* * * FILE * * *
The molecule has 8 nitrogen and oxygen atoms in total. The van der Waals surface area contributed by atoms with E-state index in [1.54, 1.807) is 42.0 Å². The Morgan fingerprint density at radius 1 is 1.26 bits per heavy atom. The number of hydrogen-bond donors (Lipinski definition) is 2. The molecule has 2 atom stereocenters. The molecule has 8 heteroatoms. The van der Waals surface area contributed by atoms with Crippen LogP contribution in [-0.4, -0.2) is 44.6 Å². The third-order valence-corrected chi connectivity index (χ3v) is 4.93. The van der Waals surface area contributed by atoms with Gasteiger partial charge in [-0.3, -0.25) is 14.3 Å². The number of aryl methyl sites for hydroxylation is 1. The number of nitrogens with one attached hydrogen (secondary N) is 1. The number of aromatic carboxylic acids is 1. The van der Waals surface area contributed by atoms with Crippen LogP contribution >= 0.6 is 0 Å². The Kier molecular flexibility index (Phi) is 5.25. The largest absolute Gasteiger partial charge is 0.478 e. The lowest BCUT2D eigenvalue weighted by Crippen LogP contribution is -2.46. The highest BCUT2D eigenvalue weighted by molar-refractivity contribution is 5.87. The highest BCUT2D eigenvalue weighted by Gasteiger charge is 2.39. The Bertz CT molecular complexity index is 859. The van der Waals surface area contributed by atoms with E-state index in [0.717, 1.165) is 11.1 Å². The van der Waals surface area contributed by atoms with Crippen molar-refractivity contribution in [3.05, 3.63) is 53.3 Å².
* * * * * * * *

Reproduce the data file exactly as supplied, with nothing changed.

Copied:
The molecule has 8 nitrogen and oxygen atoms in total. The van der Waals surface area contributed by atoms with E-state index in [1.54, 1.807) is 42.0 Å². The Morgan fingerprint density at radius 1 is 1.26 bits per heavy atom. The number of hydrogen-bond donors (Lipinski definition) is 2. The molecule has 2 atom stereocenters. The molecule has 8 heteroatoms. The van der Waals surface area contributed by atoms with Crippen LogP contribution in [-0.4, -0.2) is 44.6 Å². The third-order valence-corrected chi connectivity index (χ3v) is 4.93. The van der Waals surface area contributed by atoms with Gasteiger partial charge in [-0.3, -0.25) is 14.3 Å². The number of aryl methyl sites for hydroxylation is 1. The number of nitrogens with one attached hydrogen (secondary N) is 1. The number of aromatic carboxylic acids is 1. The van der Waals surface area contributed by atoms with Crippen LogP contribution >= 0.6 is 0 Å². The Kier molecular flexibility index (Phi) is 5.25. The largest absolute Gasteiger partial charge is 0.478 e. The lowest BCUT2D eigenvalue weighted by Crippen LogP contribution is -2.46. The highest BCUT2D eigenvalue weighted by molar-refractivity contribution is 5.87. The highest BCUT2D eigenvalue weighted by Gasteiger charge is 2.39. The Bertz CT molecular complexity index is 859. The van der Waals surface area contributed by atoms with E-state index in [0.717, 1.165) is 11.1 Å². The van der Waals surface area contributed by atoms with Crippen molar-refractivity contribution in [3.05, 3.63) is 53.3 Å².